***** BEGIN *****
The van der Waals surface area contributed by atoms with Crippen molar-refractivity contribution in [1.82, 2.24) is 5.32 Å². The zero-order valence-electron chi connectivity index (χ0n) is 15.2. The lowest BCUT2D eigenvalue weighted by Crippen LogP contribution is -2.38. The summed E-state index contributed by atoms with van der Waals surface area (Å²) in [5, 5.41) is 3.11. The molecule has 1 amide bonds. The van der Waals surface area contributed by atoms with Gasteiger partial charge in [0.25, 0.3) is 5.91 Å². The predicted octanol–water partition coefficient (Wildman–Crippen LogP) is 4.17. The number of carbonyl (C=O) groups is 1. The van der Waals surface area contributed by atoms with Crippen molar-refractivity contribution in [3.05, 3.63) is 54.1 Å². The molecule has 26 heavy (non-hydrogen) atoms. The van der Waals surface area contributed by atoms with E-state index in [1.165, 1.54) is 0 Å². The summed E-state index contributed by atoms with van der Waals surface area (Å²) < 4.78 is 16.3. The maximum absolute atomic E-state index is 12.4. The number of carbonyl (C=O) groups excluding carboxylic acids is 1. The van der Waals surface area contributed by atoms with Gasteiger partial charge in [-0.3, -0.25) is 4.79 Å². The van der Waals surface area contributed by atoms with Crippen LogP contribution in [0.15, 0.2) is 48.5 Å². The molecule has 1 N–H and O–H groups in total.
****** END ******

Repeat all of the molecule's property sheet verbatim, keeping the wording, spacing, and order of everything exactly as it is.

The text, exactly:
The van der Waals surface area contributed by atoms with Crippen molar-refractivity contribution in [1.82, 2.24) is 5.32 Å². The zero-order valence-electron chi connectivity index (χ0n) is 15.2. The lowest BCUT2D eigenvalue weighted by Crippen LogP contribution is -2.38. The summed E-state index contributed by atoms with van der Waals surface area (Å²) in [5, 5.41) is 3.11. The molecule has 1 amide bonds. The van der Waals surface area contributed by atoms with Gasteiger partial charge in [0.25, 0.3) is 5.91 Å². The predicted octanol–water partition coefficient (Wildman–Crippen LogP) is 4.17. The number of carbonyl (C=O) groups is 1. The van der Waals surface area contributed by atoms with Crippen molar-refractivity contribution in [3.05, 3.63) is 54.1 Å². The molecule has 26 heavy (non-hydrogen) atoms. The van der Waals surface area contributed by atoms with E-state index in [1.165, 1.54) is 0 Å². The summed E-state index contributed by atoms with van der Waals surface area (Å²) < 4.78 is 16.3. The maximum absolute atomic E-state index is 12.4. The number of carbonyl (C=O) groups excluding carboxylic acids is 1. The van der Waals surface area contributed by atoms with Gasteiger partial charge in [-0.3, -0.25) is 4.79 Å². The van der Waals surface area contributed by atoms with Crippen LogP contribution in [0.15, 0.2) is 48.5 Å². The molecule has 1 N–H and O–H groups in total.